ISSUE: A little history
- Greetings all,
You might be interested in an exchange I have been having offlist with
Alastair. It started when I passed him an article by a Slovak-English
translator describing the need to make the rather stiff, formal style that
she finds typical of texts for tourists more upbeat. (I have heard several
Slovaks say there can be a wide gulf in Slovak between formal and informal
styles in general. Am I generalizing, Irena?)
>I believe it is possible in some rare cases to takeAlastair responded:
>the overall style up or down a notch, if in your strategy
>for your particular text you have decided the genre is
>usually treated differently in English.
Very definitely, and not just in "rare cases". For example, Czech
archaeologists write/publish texts written in the first person, which is
utterly unacceptable to the British academic world - so the style *must* (by
British standards) be jacked up by making it a formal paper in the third
I would now add:
So I see that this is standard in your field. I think that it is rarer for
those dealing with legal matters or authoritative texts, but for newspaper
articles and promotional material it should be considered. I am not only
thinking of individual conventions but the entire register of a text.
Textbooks describe five such "styles" in English: very formal, formal,
neutral, informal and very informal. I will sometimes turn a formal
newspaper article in "spisovna cestina" into "neutral" style (sometimes
defined as "language which does not call attention to itself"). In
discussions I have had with Paul on this, I think we have agreed that in a
lot of business websites put out by Czech companies the language is so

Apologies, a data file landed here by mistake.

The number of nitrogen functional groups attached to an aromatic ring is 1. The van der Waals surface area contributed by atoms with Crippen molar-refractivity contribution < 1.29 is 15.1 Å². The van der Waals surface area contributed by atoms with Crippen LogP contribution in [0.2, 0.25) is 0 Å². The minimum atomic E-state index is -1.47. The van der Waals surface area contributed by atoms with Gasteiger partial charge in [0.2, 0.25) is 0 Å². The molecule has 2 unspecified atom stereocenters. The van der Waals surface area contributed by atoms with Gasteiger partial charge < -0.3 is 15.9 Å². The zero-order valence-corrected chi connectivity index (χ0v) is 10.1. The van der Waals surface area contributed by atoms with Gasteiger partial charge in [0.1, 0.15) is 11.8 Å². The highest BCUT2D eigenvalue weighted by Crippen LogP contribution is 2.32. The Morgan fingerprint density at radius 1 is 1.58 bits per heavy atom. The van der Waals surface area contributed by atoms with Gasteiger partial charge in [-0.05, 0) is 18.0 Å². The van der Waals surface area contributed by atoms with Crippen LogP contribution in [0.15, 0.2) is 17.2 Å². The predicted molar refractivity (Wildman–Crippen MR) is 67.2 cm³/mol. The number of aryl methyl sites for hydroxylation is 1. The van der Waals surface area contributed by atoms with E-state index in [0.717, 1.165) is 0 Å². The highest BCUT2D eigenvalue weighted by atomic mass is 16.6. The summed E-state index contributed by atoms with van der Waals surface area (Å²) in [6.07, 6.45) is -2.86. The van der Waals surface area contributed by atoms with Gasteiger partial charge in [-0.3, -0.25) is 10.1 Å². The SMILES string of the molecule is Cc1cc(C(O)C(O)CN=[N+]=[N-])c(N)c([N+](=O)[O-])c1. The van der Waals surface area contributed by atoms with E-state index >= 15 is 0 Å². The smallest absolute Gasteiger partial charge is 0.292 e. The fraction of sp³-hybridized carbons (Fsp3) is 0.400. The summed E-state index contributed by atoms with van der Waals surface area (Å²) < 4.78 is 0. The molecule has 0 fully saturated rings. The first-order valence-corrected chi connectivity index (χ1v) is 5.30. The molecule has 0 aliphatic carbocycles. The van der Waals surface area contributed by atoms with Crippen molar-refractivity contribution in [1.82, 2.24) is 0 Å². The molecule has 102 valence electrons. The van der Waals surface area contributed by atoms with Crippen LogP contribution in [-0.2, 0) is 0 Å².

dreadfully formal that it needs downstyling a couple of notches.
>For instance, in *popular* texts I tend to translateYes - royalty and saints are much easier - EVERYONE translates their names
>historical personal names ... [snip]
>Interesting. Do you turn Zikmund into Sigismund
>or Marie Tereza into Maria Theresa. How about Vaclav?
into their own language! (Look up Sigismund, Maria Theresa, Agnes of Bohemia
or John of Nepomuk in your encylopaedia, for instance... going the other
note that the Czechs refer to Kr�lovna Al�beta II).
And of course we all know that Good King Wenceslas wasn't - heavily backed
by and indebted to East Frankish Henry I the German and the Bavarian
Arnulf, he was a "Prince". Even here there is a translation problem, though,
as his title in the official Latin of the day was "Dux", which in English we
normally turn into Duke or Count (e.g. Count Bellisarius) - but here we must
bow to the majority. Incidentally, did you know that the Boleslav who
knocked off V�clav/Wenceslas went on to be called "the Pious...."?
The problems come with the nobility: should one use the original Czech, an
English equivalent or the German forms that the people themselves might have
used? Example: Franti�ek Arno�t, Hrab� z Vald�tejn = Francis Ernest, Count
Wallenstein = Franz Ernst, Graf von Waldstein. I would use the English
simply to make it eaiser for the reader - with the Czech perhaps in brackets
after the first mention - but a case could be made out for any of the three
conventions. To whit, English names make it easier for the reader to
concentrate on what is being said rather than being baffled by impenetrable
diacriticals; Czech names because these people were Czecj and "one shouldn't
translate proper names"; German because that was the language of the
nobility of the time, and would have been used by the subjects in describing
themselves. I favour the first approach, persoanlly, but as long as one is
consistent throughout the text I don't think it matters that much which is
To which I answer:
I am not convinced that consistency is always required here. The same
convention could apply as for place-names, i.e. that half a dozen standard
traditional translations exist like "Wenceslas Square" or "Charles Bridge"
but that is no reason to get carried away with "Peace Square" (carry on like
that and we'll have "The Groves" for Haje) Likewise I feel that even in
popularizations, there is a case for just using the well-established
translations like "Charles IV" but leaving Francis Ernest well alone. Zdenek
Lev, Lord of Rozmital is going to look silly as Sidonius Lion. I use no
special criterion - maybe just a gut feeling on what is recognizable and
what isn't. For some names there is no translation anyway, so I reckon the
poor reader is going to have to handle the diacriticals sooner or later
- It was written thus
>I am not convinced that consistency is always required here. The sameUnless there is a strong convention, I try to avoid translating place names:
>convention could apply as for place-names [snip]